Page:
We found nuanced differences in forage utilization, plant selectivity by animals, litter production, as well as small differences in animal behaviour and more marked differences in forage quality and animal parasites between grazing approaches (continuous, season-long, four camp and holistic planned grazing) in the trial. Some of these differences depended on season, but in all cases the scale of these differences were not enough to affect overall plant or animal production and in winter animal production in the rotational treatments was relatively low. Provisional results from a national survey of long-term working farms supported results from the three-year trial.

The season-long and four-camp approaches were more profitable than the holistic approach due to capital outlay (fences ands water points for multiple camps, or herders to create virtual camps), with the break-even point for holistic grazing being two years after that for other approaches.

Looking closer at animal behaviour, there was no evidence that holistic grazing increases dung trampling, the number of steps taken or selectivity at the plant or patch scales. An interesting effect of holistic grazing was a reduction in tick infestation that is thought to be associated with the rapid movements of animals between the mobile camps, so that ticks do not have time to complete their life-cycles. Out of the three grazing treatments, tick counts were higher in the continuous herd compared to the holistic grazing and four-camp herd in spring and summer. In general, internal parasites were very low with faecal egg counts being highest in the hot-rainy season. Both tick and faecal egg counts were not at levels of concern for animal health regardless of treatment effects.

The use of a corrals is associated with holistic grazing in communal livestock systems, and our work showed that if the starting condition of the rangeland was poor with bare ground cover above 12% then basal cover increased under corraling, i.e. at very high animal densities of more than 400 livestock units per hectare, but otherwise increased bare ground increased, so corraling should be applied with caution.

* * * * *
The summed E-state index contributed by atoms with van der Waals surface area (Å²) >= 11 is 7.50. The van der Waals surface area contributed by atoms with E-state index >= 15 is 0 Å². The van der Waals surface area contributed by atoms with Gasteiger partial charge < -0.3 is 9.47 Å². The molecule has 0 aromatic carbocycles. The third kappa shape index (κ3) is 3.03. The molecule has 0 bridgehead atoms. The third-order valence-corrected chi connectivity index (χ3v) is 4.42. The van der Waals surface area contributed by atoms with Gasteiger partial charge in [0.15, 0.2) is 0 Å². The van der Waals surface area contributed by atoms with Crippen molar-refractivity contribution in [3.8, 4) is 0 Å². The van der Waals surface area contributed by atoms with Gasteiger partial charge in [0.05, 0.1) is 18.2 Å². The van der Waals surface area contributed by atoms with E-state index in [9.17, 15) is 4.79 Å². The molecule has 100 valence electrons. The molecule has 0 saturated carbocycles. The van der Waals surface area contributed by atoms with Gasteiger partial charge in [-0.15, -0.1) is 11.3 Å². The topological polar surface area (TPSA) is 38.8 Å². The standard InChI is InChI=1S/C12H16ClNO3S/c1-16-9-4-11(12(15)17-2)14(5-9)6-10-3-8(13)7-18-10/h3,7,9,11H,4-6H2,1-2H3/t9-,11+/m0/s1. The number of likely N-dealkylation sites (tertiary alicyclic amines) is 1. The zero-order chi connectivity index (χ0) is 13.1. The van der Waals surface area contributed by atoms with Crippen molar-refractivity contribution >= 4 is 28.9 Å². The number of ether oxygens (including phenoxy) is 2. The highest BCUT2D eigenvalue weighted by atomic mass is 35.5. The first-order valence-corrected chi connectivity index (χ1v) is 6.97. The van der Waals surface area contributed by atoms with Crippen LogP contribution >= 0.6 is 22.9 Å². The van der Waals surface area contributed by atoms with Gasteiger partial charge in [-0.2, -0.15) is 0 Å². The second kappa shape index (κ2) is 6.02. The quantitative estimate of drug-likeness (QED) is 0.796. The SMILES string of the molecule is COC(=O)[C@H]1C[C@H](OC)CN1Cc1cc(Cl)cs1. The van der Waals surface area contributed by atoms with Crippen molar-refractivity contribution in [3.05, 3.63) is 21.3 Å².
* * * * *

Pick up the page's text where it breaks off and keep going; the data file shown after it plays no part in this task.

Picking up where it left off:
In the remote sensing study, we found that woody plant encroachment has increased by 8% over the last three decades over sub-Saharan Africa and that while this is largely driven by climate, fire and herbivory are important drivers so that judicious use of fire and livestock (especially browsers, possibly at high densities) could help reverse this trend.

Implications

From our results in a mesic grassland:

  • Holistic grazing may be useful as a tool for specific purposes such as increasing the litter layer and reducing tick loads but does not increase production;
  • High-density grazing practices are less profitable than conventional season-long grazing or the four-camp approach;
  • Corrals at animal densities over 400 LSU ha-1 may be a useful disturbance regime for restoration of bare ground and increasing phosphorus concentrations for cropping but only on already disturbed ground;
  • Browser/grazer mix and fire may be useful tools managed to reduce woody plant (bush) encroachment (and runaway fires).

Information sources

Hawkins H-J. 2017. African Journal of Range and Forage Science 34: 65-75.

Savory A, Butterfield J. 2016. Holistic Management. A commonsense revolution to restore our environment (3rd edn). USA: Island Press. ISBN 9781610917445 (e-book).

Venter, ZS., H-J Hawkins, MD Cramer 2017.  Ecosphere 8 (10), http://dx.doi.org/10.1002/ecs2.1946

Venter ZS, Cramer MD, Hawkins H-J 2018. Nature Communications 9, 2272 http://dx.doi.org/10.1038/s41467-018-04616-8

Please contact the Primary Researcher if you need a copy of the comprehensive report of this project – Heidi on heidi-jane.hawkins@uct.ac.za